You Bet! was a British game show based on the format of the German show Wetten, dass..?. Each week a panel of celebrities along with the audience would bet on the outcome of a series of odd and challenging tasks, with the winning celebrity getting to donate the winning amount money to a charity of his/her choice. The losing celebrity had to endure a forfeit. The show ran for 10 series hosted initially by Bruce Forsyth, then Matthew Kelly and latterly Darren Day before being replaced by Don't Try This At Home.moreless
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    The Ruth Rendell Mysteries

    The Ruth Rendell Mysteries

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    ITV (ended 2000)
    Welcome to The Ruth Rendell Mysteries guide at TV.com. The guide takes in over thirty hours of crime drama productions, based on the novels and short stories of Ruth Rendell. In most of these, veteran actor George Baker plays Chief Inspector Reg Wexford of Kingsmarkham (a fictional town in the real English county of Hampshire), with Christopher Ravenscroft as his partner-in-detection, Inspector Mike Burden. Wexford's wife Dora is played by Louie Ramsay. She had known George Baker for many years, but they became close while working on the series and married in real life. The Inspector Wexford stories were filmed on location in and around Romsey, Hampshire, and most were broadcast under The Ruth Rendell Mysteries banner. In 1992, having exhausted the supply of Wexford stories, Meridian started adapting other Rendell mysteries, thus belatedly justifying the use of the confusing umbrella title for the show. The final episode was broadcast under the Inspector Wexford banner, and this is the title used for DVD releases and repeat broadcasts of the Wexford stories on the ITV network.moreless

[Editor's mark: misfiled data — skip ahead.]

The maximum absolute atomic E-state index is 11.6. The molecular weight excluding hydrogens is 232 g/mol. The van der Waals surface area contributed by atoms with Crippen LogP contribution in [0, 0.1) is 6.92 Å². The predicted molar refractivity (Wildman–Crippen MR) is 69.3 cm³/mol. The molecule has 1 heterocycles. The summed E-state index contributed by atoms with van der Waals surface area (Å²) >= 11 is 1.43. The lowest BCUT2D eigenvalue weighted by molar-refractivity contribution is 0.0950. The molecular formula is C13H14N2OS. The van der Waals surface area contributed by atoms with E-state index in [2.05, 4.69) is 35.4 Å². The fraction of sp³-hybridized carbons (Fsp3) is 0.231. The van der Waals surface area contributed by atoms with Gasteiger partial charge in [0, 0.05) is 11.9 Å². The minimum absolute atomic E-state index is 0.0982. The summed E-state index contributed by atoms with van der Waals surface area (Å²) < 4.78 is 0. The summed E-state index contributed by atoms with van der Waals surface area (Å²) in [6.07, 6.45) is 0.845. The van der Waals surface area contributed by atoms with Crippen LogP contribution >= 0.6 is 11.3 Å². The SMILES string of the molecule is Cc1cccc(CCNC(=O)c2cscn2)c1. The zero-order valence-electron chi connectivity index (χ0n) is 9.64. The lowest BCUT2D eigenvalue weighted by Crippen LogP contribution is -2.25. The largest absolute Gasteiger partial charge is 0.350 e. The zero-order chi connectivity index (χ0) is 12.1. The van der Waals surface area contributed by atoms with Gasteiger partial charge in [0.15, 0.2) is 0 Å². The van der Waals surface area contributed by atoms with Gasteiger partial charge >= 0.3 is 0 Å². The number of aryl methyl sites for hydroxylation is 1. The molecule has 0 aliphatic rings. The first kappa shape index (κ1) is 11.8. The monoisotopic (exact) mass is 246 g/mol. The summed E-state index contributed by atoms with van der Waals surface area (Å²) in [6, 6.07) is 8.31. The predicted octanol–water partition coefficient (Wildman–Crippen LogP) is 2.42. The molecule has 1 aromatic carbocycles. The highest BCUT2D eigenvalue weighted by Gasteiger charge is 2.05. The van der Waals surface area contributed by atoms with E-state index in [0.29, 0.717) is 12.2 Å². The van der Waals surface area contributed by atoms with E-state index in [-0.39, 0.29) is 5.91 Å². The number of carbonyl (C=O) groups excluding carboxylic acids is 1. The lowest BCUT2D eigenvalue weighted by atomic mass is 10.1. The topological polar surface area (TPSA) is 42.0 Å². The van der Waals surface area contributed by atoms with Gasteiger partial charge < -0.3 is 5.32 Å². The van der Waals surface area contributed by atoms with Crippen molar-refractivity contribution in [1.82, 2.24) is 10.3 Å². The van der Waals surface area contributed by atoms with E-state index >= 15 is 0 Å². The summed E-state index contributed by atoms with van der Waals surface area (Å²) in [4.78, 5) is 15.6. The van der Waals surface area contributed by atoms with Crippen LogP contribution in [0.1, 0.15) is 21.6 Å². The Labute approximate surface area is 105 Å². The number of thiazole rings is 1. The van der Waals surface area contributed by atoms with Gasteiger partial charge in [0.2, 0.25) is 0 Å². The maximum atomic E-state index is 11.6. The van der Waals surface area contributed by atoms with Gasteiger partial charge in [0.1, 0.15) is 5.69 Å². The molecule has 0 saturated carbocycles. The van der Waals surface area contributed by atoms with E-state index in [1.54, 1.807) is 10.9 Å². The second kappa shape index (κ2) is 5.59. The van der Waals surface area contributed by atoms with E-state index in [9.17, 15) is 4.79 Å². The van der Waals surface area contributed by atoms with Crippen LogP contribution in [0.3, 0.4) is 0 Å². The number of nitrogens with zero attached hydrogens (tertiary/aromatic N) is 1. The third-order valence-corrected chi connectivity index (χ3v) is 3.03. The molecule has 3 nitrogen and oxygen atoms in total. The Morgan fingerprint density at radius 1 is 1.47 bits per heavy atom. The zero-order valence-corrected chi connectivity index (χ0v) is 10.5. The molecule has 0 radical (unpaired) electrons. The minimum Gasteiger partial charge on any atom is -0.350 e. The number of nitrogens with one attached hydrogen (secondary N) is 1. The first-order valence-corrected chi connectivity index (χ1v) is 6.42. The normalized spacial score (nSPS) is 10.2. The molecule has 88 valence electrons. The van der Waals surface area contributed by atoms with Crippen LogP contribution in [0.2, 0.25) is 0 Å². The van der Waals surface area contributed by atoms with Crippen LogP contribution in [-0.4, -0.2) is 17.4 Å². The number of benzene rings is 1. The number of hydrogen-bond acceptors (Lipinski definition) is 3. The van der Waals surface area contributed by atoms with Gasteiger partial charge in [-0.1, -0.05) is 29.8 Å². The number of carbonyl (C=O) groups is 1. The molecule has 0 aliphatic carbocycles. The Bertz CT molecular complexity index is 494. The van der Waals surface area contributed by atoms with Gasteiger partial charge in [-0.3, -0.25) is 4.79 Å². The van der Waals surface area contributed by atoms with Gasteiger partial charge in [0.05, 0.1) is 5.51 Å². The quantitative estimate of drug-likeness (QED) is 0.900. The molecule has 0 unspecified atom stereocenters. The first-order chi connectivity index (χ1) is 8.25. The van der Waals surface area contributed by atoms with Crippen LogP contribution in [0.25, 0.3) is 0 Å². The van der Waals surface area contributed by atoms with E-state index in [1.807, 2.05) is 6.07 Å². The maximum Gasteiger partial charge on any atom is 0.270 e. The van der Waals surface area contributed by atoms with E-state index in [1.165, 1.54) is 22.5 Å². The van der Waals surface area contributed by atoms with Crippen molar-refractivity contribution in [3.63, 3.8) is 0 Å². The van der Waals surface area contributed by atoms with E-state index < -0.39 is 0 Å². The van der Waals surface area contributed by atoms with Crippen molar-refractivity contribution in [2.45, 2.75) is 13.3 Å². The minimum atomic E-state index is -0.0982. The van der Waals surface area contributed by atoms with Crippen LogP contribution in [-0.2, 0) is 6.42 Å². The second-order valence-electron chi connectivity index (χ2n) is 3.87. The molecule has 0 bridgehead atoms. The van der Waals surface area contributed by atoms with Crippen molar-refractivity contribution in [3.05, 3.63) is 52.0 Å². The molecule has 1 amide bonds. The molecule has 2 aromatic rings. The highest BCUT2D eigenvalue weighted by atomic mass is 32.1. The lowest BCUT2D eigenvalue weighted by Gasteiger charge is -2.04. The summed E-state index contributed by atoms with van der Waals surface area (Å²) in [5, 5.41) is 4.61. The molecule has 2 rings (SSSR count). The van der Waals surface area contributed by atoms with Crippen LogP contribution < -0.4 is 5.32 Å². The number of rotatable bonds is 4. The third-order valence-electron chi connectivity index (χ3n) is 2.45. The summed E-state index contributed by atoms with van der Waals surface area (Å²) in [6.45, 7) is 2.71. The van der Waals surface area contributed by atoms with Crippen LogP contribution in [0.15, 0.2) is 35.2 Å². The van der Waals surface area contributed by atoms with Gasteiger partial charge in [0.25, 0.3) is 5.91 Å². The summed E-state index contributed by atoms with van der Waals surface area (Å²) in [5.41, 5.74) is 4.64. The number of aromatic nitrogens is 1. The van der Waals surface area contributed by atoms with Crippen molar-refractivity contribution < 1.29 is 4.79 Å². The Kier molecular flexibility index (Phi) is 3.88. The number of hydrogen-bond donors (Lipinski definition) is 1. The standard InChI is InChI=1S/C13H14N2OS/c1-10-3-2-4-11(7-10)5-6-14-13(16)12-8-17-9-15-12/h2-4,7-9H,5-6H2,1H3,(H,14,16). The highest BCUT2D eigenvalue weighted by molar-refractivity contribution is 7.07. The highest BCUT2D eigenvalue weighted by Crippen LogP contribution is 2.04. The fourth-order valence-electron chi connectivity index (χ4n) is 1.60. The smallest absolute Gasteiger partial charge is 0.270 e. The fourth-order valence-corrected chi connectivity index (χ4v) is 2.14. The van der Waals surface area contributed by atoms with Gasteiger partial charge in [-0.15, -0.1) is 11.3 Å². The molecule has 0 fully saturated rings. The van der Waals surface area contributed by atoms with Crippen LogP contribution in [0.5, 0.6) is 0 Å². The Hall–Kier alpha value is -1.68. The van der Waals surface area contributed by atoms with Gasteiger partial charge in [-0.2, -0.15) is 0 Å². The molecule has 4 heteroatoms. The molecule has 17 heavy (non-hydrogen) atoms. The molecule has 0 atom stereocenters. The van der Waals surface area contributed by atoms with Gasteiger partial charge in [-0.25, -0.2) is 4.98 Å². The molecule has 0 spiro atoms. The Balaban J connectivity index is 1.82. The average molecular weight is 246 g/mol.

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    Tales of the Unexpected

    Tales of the Unexpected

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    ITV (ended 1988)
    Welcome to the TV.com guide to Tales of the Unexpected. This collection of twist-in-the-tail stories of suspense, horror and black comedy (in the early seasons, all by Roald Dahl) was filmed by Anglia Television, a regional production company in the East of England. Each episode stands alone and has its own cast, and for two seasons each was introduced by Dahl himself from a fireside arm-chair. He took a back seat when most of the stories coming forward were based on the work of other writers. Tales of the Unexpected was an instant hit. It ran for nearly ten years, clocking up a total of 112 episodes, and in the UK it is still being repeated. Anglia sold the series to more than eighty other countries, and all episodes are now available on DVD as well as VHS.moreless
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    Emmerdale